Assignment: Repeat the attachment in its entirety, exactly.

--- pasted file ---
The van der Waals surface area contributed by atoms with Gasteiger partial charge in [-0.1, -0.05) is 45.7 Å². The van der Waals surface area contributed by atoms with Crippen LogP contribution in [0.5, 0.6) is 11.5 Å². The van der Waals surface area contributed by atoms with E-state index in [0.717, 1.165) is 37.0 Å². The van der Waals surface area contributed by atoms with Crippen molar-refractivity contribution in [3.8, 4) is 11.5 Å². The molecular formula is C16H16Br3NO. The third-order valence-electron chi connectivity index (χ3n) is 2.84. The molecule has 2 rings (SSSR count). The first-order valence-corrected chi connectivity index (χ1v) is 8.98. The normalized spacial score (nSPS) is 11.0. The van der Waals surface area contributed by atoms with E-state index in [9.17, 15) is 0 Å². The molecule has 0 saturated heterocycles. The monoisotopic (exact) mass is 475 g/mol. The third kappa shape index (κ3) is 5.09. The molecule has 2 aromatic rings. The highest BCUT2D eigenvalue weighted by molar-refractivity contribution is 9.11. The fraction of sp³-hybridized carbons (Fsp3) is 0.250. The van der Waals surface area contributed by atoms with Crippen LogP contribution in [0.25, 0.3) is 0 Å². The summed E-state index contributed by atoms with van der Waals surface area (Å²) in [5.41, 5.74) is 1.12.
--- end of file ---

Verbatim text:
The van der Waals surface area contributed by atoms with Gasteiger partial charge in [-0.1, -0.05) is 45.7 Å². The van der Waals surface area contributed by atoms with Crippen LogP contribution in [0.5, 0.6) is 11.5 Å². The van der Waals surface area contributed by atoms with E-state index in [0.717, 1.165) is 37.0 Å². The van der Waals surface area contributed by atoms with Crippen molar-refractivity contribution in [3.8, 4) is 11.5 Å². The molecular formula is C16H16Br3NO. The third-order valence-electron chi connectivity index (χ3n) is 2.84. The molecule has 2 rings (SSSR count). The first-order valence-corrected chi connectivity index (χ1v) is 8.98. The normalized spacial score (nSPS) is 11.0. The van der Waals surface area contributed by atoms with E-state index in [9.17, 15) is 0 Å². The molecule has 0 saturated heterocycles. The monoisotopic (exact) mass is 475 g/mol. The third kappa shape index (κ3) is 5.09. The molecule has 2 aromatic rings. The highest BCUT2D eigenvalue weighted by molar-refractivity contribution is 9.11. The fraction of sp³-hybridized carbons (Fsp3) is 0.250. The van der Waals surface area contributed by atoms with Crippen LogP contribution in [0.25, 0.3) is 0 Å². The summed E-state index contributed by atoms with van der Waals surface area (Å²) in [5.41, 5.74) is 1.12.